Now that I'm a homeowner with my/our own kitchen, I've begun accumulating my own collection of Tupperware. A few partitioned kiddie plates here, some leftover holders there. I actually want to buy the spaghetti dispenser I see on the cart at the local mall.

Why is this stuff still so popular? Why do our parents hold onto it like grim death and refuse to part with it except to allow us to inherit them? Why, one simple reason, of course:

It's guaranteed indestructible.

Babies can throw the plates on the kitchen floor without fear of breakage. Children can drop the cups on the counter and they bounce off. You can take them to picnics without worry. You can microwave it without melting, freeze it without cracking. It's cheaper than Pyrex and won't shatter when you drop it. And if it ever does crack or melt or tear, no matter how old it is, you can take it to a representative and get it replaced. Really.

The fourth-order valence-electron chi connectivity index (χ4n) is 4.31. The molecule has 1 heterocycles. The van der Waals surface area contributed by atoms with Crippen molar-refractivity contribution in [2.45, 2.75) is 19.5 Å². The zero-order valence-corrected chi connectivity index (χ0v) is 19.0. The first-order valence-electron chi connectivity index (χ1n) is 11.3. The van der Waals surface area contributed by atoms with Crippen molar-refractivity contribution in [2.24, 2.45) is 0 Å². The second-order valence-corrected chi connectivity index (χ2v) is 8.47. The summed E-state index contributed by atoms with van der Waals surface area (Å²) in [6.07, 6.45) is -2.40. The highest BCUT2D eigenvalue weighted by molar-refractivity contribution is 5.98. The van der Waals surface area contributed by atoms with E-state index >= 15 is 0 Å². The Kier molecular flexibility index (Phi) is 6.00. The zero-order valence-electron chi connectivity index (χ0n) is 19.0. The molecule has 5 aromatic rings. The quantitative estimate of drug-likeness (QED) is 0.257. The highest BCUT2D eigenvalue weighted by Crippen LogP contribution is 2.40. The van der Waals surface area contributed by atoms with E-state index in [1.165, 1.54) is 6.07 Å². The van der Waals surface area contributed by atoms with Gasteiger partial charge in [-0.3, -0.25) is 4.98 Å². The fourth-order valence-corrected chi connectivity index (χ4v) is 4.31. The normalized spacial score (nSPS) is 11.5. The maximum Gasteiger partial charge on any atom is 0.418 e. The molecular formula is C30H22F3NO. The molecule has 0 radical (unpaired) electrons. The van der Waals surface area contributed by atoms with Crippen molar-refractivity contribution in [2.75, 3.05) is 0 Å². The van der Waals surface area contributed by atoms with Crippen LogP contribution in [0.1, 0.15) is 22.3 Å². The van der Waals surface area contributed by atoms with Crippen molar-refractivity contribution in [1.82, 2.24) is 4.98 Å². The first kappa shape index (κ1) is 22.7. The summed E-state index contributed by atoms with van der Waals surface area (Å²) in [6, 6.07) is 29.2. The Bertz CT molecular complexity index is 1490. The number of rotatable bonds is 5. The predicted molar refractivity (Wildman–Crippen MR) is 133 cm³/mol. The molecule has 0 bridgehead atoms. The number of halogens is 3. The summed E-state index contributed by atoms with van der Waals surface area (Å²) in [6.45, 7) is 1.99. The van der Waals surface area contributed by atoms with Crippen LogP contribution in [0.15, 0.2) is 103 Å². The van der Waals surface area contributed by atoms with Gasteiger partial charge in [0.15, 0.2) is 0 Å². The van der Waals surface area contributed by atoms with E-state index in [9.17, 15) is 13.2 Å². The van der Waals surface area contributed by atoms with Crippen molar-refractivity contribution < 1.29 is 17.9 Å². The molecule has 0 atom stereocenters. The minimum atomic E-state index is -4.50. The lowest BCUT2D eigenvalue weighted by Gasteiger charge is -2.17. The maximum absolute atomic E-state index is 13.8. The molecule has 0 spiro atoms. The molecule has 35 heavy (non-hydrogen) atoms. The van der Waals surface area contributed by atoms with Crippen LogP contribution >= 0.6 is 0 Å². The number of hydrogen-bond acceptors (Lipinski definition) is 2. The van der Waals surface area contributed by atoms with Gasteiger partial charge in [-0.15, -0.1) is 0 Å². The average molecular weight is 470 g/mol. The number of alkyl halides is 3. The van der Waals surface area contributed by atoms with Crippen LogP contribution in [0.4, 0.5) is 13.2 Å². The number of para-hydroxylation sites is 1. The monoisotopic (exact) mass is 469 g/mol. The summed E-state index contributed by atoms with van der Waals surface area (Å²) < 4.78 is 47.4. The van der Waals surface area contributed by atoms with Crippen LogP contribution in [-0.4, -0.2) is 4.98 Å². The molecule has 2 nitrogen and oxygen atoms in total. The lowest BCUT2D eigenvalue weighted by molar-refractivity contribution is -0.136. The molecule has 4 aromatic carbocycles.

Of course, it's not as attractive as glass or pottery or china. It's only plastic, after all. But if you have the kind of kitchen or household where things get dropped, knocked, bumped, tossed, moved, jostled, or elbowed on a regular basis -- in other words, if you have children -- this stuff is wonderful to have around.

Tupperware was first manufactured in 1939 by the Tupper Corporation. It wasn't called Tupperware at first, though. It started out with the rather silly name, "Poly-T, Material of the Future!" The exclamation point is mine, but the name fairly begs for it anyway.